The bikes are heavier now, with less horsepower.
After announcing it would update the Classic and the Forty Two to meet India's BS6 emissions standards, Jawa just unveiled the models' new specs. To make the entry-level bikes compliant, the company sacrificed a bit of power and a lot of weight.
Jawa was originally an Eastern European motorcycle marque founded in 1929 that thrived during the Cold War, thanks to its 350 platform exported in 120 countries. After the Iron Curtain collapsed, Jawa fell on hard times, and became a zombie brand, repeatedly brought back to life by hopeful investors. The brand was ultimately revived by Classic Legends, sub-division of Indian giant Mahindra. While its first year back on the market was an eventful one, it looks like Jawa has finally figured things out.
Like most manufacturers, Jawa faced impending new Indian emissions regulations that came into effect in April 2020, banning older BS4 designs from production. That's why, in March, the company announced that the Classic and the Forty Two would be updated to meet the new requirements. However, we had yet to learn what upgrades the bikes would receive to become compliant, until now. requiring manufacturers to update their motorcycle designs.
While the two machines are now more environmentally friendly, the changes come at a price. Both bikes use the same 293cc liquid-cooled, single-cylinder engine that now produces 26 horsepower and 20 lb-ft of torque, a negligible drop from the original 27 hp and 21 lb-ft of torque. Though minimal, the loss of power comes as a bit of a surprise. Classic Legends originally said the machines wouldn't see any drop in horsepower when converted to BS6 standards.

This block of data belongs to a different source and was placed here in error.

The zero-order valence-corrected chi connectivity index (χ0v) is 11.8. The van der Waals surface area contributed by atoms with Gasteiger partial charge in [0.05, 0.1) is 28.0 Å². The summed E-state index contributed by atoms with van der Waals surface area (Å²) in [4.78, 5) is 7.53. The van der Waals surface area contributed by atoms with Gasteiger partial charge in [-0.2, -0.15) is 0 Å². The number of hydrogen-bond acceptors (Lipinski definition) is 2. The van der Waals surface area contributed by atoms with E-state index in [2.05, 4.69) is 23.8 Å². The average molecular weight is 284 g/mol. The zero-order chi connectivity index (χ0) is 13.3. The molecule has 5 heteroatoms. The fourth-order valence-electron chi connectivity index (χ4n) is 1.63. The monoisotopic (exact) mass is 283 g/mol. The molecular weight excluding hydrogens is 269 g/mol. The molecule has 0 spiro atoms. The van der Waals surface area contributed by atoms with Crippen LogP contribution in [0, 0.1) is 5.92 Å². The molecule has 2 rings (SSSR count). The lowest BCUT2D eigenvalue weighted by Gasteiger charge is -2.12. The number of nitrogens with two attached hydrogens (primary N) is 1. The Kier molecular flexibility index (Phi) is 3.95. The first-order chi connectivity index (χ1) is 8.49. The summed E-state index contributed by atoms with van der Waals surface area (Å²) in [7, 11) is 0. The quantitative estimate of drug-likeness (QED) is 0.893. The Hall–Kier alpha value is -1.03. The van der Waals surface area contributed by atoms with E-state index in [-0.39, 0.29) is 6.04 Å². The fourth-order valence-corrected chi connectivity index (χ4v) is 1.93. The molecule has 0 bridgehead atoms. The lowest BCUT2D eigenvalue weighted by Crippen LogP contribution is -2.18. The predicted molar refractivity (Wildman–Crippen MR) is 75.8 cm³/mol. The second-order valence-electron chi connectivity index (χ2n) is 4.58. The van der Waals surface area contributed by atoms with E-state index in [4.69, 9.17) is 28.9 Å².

However, the biggest change happened on the scale, as the two bikes are now heavier. The Jawa Classic and Forty-Two that previously weighed 375 pounds now tip the scales at 401 pounds following the BS6 update. Though the manufacturer doesn't confirm what caused the weight gain, it is likely caused by the addition of emission reduction equipment, such as a catalytic converter. Weight isn't the only thing that increased; we learned in March that pricing on the two models was also going up.
Classic Legends plans to relaunch Jawa in the European market this year, starting with the Czech Republic. Considering the BS6 regulations are similar to the Euro6 standards, the Jawas shouldn't require too much tweaking to be Europe-ready.